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Stennis v. Bowie State University

United States District Court, D. Maryland

February 16, 2017

KESSLYN BRADE STENNIS, Plaintiff,
v.
BOWIE STATE UNIVERSITY, Defendant.

MEMORANDUM OPINION

          ROGER W. TITUS UNITED STATES DISTRICT JUDGE.

         On May 5, 2016, Kesslyn Brade Stennis (“Brade Stennis”), a former professor at Bowie State University (“Bowie State”), filed a Complaint alleging unlawful retaliation under Title VII, Title IX, and Maryland's Fair Employment Practices Act (“FEPA” or “Title 20”). She alleged that her supervisor, Dr. Andre Stevenson, retaliated against her after she voiced the concerns of certain students that they were being discriminated against on the basis of their gender and sexual orientation, and that these allegedly retaliatory acts negatively impacted her tenure application and professional standing. On October 14, 2016, Bowie State moved to dismiss for failure to state a claim upon which relief can be granted and for failure to exhaust administrative remedies. ECF No. 6. A motions hearing was held on January 12, 2017. ECF No. 14. For the reasons discussed below, the motion to dismiss will be granted.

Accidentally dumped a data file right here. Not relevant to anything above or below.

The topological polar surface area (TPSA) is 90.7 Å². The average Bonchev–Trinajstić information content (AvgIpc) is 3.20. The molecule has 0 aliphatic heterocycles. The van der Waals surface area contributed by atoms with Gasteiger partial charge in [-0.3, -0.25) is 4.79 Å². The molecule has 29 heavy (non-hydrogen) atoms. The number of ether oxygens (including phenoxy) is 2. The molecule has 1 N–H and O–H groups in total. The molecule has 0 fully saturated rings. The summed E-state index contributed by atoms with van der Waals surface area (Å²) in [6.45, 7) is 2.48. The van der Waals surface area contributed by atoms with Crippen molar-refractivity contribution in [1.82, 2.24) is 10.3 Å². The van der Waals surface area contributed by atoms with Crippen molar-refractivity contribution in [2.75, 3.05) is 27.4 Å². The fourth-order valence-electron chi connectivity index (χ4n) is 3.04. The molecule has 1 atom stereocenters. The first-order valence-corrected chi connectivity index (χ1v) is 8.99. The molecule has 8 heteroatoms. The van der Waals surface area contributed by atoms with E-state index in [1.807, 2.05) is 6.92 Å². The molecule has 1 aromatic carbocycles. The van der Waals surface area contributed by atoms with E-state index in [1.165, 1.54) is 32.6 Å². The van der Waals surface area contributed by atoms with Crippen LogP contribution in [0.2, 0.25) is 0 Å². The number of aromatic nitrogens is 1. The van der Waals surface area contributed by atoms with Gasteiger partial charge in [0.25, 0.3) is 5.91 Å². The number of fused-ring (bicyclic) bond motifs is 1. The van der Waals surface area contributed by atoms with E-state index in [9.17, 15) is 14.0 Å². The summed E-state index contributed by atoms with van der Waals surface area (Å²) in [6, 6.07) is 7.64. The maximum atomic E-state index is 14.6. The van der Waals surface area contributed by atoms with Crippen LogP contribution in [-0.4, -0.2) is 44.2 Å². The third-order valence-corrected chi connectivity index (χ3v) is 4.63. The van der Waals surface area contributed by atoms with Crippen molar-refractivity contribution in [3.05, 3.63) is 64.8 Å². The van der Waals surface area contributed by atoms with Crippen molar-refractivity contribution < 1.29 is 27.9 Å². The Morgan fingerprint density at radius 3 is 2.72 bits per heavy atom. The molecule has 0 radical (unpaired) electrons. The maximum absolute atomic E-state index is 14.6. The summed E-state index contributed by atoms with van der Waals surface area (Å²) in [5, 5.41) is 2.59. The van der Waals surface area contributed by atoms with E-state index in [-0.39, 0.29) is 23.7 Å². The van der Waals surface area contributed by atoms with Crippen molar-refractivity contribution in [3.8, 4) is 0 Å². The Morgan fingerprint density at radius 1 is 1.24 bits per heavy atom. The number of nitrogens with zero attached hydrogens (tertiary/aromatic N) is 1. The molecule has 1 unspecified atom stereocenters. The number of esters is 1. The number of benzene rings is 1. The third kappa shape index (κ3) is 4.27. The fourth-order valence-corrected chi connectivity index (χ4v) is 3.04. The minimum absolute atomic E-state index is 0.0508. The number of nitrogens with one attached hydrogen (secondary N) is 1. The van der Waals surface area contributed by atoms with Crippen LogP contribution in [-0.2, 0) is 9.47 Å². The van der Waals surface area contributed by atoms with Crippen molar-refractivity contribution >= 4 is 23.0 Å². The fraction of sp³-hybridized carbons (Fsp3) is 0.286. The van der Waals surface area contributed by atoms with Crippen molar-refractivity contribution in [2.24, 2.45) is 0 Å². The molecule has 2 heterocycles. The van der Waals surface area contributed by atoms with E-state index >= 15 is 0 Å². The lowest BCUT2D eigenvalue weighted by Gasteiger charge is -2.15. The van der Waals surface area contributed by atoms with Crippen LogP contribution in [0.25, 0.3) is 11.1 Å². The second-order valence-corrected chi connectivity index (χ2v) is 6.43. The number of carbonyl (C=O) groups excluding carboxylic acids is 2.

FACTS

         Between February 2009 and August 2014, Brade Stennis was an Assistant Professor in the Department of Social Work (“DSW”), within Bowie State's College of Professional Studies. ECF No. 1 ¶ 11. Her immediate supervisor was Dr. Andre Stevenson, chair of the DSW. Id. ¶ 12. In Spring 2013, Brade Stennis relayed to Dr. Stevenson that certain students felt they were being unfairly treated by certain members of the faculty. Id. ¶ 17. At Dr. Stevenson's direction, Brade Stennis spoke with members of the Social Work Club and learned that some students felt that Dr. Stevenson was discriminating against them on the basis of their gender and sexual orientation. Id. ¶¶ 17-18. In Summer 2013, Brade Stennis typed up a report and assessment of Dr. Stevenson in which she described the concerns expressed during the meeting of the Social Work Club, and she forwarded this Assessment to Dr. Stevenson. Id. ¶¶ 20-22.